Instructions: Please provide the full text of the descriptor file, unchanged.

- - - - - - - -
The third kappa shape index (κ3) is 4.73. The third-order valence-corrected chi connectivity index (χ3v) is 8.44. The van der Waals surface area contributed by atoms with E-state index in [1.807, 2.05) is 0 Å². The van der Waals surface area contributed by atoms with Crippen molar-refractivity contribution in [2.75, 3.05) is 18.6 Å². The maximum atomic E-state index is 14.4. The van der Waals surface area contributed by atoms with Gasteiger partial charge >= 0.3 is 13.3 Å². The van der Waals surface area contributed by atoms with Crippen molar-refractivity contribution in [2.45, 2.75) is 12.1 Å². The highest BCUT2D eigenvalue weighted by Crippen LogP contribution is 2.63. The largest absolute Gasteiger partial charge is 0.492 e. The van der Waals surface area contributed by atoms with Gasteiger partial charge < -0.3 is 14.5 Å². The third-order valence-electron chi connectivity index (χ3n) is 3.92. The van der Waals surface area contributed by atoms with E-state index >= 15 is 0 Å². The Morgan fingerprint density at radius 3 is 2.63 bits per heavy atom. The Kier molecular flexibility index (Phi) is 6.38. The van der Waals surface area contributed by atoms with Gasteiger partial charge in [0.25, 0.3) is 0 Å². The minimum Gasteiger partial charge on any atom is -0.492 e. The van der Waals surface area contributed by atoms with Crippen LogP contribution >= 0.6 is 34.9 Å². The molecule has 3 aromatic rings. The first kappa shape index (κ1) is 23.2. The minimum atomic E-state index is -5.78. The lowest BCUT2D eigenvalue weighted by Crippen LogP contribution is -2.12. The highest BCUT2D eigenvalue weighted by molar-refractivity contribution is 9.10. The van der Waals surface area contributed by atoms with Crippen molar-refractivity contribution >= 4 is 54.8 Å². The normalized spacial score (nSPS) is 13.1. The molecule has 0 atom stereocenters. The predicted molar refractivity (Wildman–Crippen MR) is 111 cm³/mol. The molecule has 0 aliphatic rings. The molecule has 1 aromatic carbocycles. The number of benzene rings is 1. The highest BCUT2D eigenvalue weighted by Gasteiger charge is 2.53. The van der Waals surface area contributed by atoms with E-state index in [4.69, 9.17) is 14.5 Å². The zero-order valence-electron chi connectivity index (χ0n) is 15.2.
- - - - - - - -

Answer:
The third kappa shape index (κ3) is 4.73. The third-order valence-corrected chi connectivity index (χ3v) is 8.44. The van der Waals surface area contributed by atoms with E-state index in [1.807, 2.05) is 0 Å². The van der Waals surface area contributed by atoms with Crippen molar-refractivity contribution in [2.75, 3.05) is 18.6 Å². The maximum atomic E-state index is 14.4. The van der Waals surface area contributed by atoms with Gasteiger partial charge >= 0.3 is 13.3 Å². The van der Waals surface area contributed by atoms with Crippen molar-refractivity contribution in [2.45, 2.75) is 12.1 Å². The highest BCUT2D eigenvalue weighted by Crippen LogP contribution is 2.63. The largest absolute Gasteiger partial charge is 0.492 e. The van der Waals surface area contributed by atoms with Gasteiger partial charge < -0.3 is 14.5 Å². The third-order valence-electron chi connectivity index (χ3n) is 3.92. The van der Waals surface area contributed by atoms with E-state index >= 15 is 0 Å². The Morgan fingerprint density at radius 3 is 2.63 bits per heavy atom. The Kier molecular flexibility index (Phi) is 6.38. The van der Waals surface area contributed by atoms with Gasteiger partial charge in [0.25, 0.3) is 0 Å². The minimum Gasteiger partial charge on any atom is -0.492 e. The van der Waals surface area contributed by atoms with Crippen LogP contribution >= 0.6 is 34.9 Å². The molecule has 3 aromatic rings. The first kappa shape index (κ1) is 23.2. The minimum atomic E-state index is -5.78. The lowest BCUT2D eigenvalue weighted by Crippen LogP contribution is -2.12. The highest BCUT2D eigenvalue weighted by molar-refractivity contribution is 9.10. The van der Waals surface area contributed by atoms with Crippen molar-refractivity contribution >= 4 is 54.8 Å². The normalized spacial score (nSPS) is 13.1. The molecule has 0 atom stereocenters. The predicted molar refractivity (Wildman–Crippen MR) is 111 cm³/mol. The molecule has 0 aliphatic rings. The molecule has 1 aromatic carbocycles. The number of benzene rings is 1. The highest BCUT2D eigenvalue weighted by Gasteiger charge is 2.53. The van der Waals surface area contributed by atoms with E-state index in [4.69, 9.17) is 14.5 Å². The zero-order valence-electron chi connectivity index (χ0n) is 15.2.